Hercule Poirot begins the book by traveling on a train from French Syria to Istanbul. The year, never mentioned, is somewhere around 1930. The train, a slowish journey. It is winter, the train is chilly, and there are few passengers. An English Colonel from India and an English governess from Iraq were also on board. They appeared to not know each other, yet perhaps they did. They were observed discussing something during a stop. Then, during a short delay, the woman was quite distressed, insisting that she must catch the train at Istanbul. It was needless; the train arrived at Istanbul with only a slight delay.
At the hotel he found two things: an American guest who he felt was actually evil, and a telegram saying that he was needed back on a case in England. Disappointing, as Poirot was looking forward to exploring the sights. Although it was winter and travelers were generally few, the Orient Express was pretty near fully booked (including the sleeper that the conductor reserved, ... for a price), and Poirot had to go second class for a day.
His friend, the president of the train company, was also on the train, and they had a meal in the dining car. It turned out that the Colonel and the governess were also on this train, along with the evil man Poirot had encountered. There were various sundry others, including a loud American salesman, a very ugly Russian princess, a non-stop talking American woman, and a Hungarian countess and his young and very attractive wife. The next day Poirot is moved to a first-class sleeper, which happens to be next to the evil man. More people-watching occurs, the talkative American woman says sheisscaredoftheevilmanandherdaughtersayssheisintuitivebutsheisanywaysheisworriedandhopesitwillbeasafejourney, and the day closes.
At 1:15, Poirot is awakened by a groan in the sleeper next to him. He looks out his door, whereupon the conductor knocks on the door of the sleeper next to him, and the person inside says “it’s nothing, my fault” in very good French. Shortly afterwards, the talkative lady calls the conductor and insists there is a man in her sleeper, and an argument ensues. As he looks out his door again he sees a woman in a dressing gown with a red dragon on it. The conductor returns with the water that Poirot asked for, informing him that the train was stuck in snow somewhere in Jugoslavia. The next morning the president of the railway line asks for his help—the passenger Poirot sensed was evil was murdered. The window in the murdered man’s sleeper (the one next to Poirot and also next to the lady) was open, the man was stabbed twelve times, and his watch was broken saying 1:15. The doctor on board said that the stabbings were very interesting: some were very deep and others very weakly delivered, and some could not have been delivered by a right handed person. Further investigation showed that the man had been drugged, and that his name was the name of an American murderer in a well-known case, who had kidnapped a child and killed her, but had not been convicted by the jury in what many considered was an afront to justice.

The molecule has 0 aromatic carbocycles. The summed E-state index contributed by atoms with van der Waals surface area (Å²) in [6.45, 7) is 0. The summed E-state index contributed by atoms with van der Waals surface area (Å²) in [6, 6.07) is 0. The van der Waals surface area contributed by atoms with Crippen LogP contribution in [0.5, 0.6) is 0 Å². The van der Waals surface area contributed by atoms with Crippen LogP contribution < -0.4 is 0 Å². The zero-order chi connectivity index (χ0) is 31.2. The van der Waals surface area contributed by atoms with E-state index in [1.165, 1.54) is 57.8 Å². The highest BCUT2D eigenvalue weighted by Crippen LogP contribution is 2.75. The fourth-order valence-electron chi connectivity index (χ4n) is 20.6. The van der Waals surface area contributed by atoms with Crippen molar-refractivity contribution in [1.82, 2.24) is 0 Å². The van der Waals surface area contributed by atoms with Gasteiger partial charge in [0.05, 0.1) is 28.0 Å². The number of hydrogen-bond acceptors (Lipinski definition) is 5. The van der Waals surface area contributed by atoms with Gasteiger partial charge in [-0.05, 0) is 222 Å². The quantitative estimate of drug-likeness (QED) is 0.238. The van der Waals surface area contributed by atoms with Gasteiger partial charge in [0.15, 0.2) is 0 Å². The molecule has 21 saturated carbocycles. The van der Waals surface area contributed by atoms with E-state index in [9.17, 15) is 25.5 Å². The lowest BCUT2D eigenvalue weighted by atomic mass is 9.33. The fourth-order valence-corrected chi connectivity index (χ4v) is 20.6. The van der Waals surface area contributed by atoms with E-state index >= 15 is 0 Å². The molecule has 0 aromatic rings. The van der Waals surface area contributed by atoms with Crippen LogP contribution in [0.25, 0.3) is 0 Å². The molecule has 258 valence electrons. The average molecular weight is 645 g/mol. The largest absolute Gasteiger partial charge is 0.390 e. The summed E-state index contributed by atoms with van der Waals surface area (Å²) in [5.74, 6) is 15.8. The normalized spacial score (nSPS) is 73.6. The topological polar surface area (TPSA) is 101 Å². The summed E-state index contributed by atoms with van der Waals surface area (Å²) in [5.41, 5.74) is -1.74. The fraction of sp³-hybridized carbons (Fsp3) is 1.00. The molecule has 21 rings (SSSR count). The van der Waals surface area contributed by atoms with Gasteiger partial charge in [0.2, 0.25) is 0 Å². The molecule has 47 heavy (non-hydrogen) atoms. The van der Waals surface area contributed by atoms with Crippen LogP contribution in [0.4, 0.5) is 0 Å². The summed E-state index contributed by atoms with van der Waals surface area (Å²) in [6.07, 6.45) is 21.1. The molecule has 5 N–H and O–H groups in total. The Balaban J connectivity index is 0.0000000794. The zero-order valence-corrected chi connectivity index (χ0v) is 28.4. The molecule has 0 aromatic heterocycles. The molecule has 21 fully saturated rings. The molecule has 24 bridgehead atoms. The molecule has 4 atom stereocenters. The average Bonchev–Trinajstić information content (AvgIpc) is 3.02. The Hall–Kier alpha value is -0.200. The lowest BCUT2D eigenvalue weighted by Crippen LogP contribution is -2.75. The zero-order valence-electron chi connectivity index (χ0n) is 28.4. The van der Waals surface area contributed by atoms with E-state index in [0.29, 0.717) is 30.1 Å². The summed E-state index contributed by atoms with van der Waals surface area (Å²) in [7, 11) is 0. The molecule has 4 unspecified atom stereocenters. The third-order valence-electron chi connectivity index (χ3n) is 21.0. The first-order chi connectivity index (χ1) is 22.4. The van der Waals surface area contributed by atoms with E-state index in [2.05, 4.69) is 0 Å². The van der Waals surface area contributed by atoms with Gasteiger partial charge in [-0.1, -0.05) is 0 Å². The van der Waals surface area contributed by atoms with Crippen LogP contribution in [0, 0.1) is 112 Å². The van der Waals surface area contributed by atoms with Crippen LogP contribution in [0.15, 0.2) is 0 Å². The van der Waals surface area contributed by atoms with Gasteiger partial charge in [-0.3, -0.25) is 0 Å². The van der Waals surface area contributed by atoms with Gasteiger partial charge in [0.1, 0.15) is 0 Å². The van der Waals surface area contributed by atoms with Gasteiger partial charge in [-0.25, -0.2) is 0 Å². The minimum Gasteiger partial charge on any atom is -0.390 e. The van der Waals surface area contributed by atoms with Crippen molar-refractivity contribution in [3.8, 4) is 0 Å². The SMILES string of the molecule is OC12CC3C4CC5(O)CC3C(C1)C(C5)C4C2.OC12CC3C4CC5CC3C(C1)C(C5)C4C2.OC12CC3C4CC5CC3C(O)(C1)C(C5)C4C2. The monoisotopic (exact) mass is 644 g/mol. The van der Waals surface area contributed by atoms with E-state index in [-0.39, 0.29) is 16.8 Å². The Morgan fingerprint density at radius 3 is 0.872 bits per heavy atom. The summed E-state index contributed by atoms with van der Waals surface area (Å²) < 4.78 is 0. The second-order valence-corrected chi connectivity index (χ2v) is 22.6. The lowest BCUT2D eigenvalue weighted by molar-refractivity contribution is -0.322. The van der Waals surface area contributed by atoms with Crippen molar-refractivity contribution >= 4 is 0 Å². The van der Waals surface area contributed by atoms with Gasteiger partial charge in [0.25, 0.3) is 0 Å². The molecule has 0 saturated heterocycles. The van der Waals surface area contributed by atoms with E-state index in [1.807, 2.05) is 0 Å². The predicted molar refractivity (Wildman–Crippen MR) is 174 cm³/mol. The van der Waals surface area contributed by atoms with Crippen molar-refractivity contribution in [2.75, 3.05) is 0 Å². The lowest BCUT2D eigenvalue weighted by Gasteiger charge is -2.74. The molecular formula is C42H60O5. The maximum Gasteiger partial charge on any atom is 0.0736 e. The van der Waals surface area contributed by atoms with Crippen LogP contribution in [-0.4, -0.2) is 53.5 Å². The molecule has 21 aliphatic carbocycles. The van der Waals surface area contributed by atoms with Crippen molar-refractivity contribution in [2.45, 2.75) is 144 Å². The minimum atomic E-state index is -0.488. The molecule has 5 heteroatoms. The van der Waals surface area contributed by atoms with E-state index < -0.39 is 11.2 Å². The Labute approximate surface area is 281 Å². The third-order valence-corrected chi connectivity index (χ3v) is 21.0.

Poirot, the president of the line, and the doctor commandeer the dining car. Since the train was stuck in snow, and the coach had been locked after dinner, the murderer must have been one of the passengers on that coach. They interviewed the passengers one by one. More facts emerged, more personalities examined. Each person is, of course, a little suspicious, yet it is hard to think they did it. Some people are not who they seem. The loud American salesman turns out to be a New York detective, hired by the deceased to protect him. Poirot asks each woman if they have have a dressing gown with a red dragon on it, and they do not, yet when he returns to his sleeper to retrieve something, it is lying there, neatly folded.
Unlike Sherlock Holmes, a strictly facts person, Poirot was a personality person—a person will not act contrary to their personality. The stiff British Colonel would not stab someone twelve times, for instance. The governess, despite being panicked about a little delay on the previous train, now appears worried but not terribly so, even at the prospect of being stuck several days. After interviewing the passengers for information, he then re-interviews some. In this second stage of the investigation he starts investigating oddities. A richly embroidered lady’s handkerchief from Paris was found with an H, yet none of the passengers ladies claimed it (even with Poirot being very tricky). The passport of the Hungarian countess had a convenient blob of grease that could be used to change “Helena” into “Elena”, and they eventually admitted it was altered.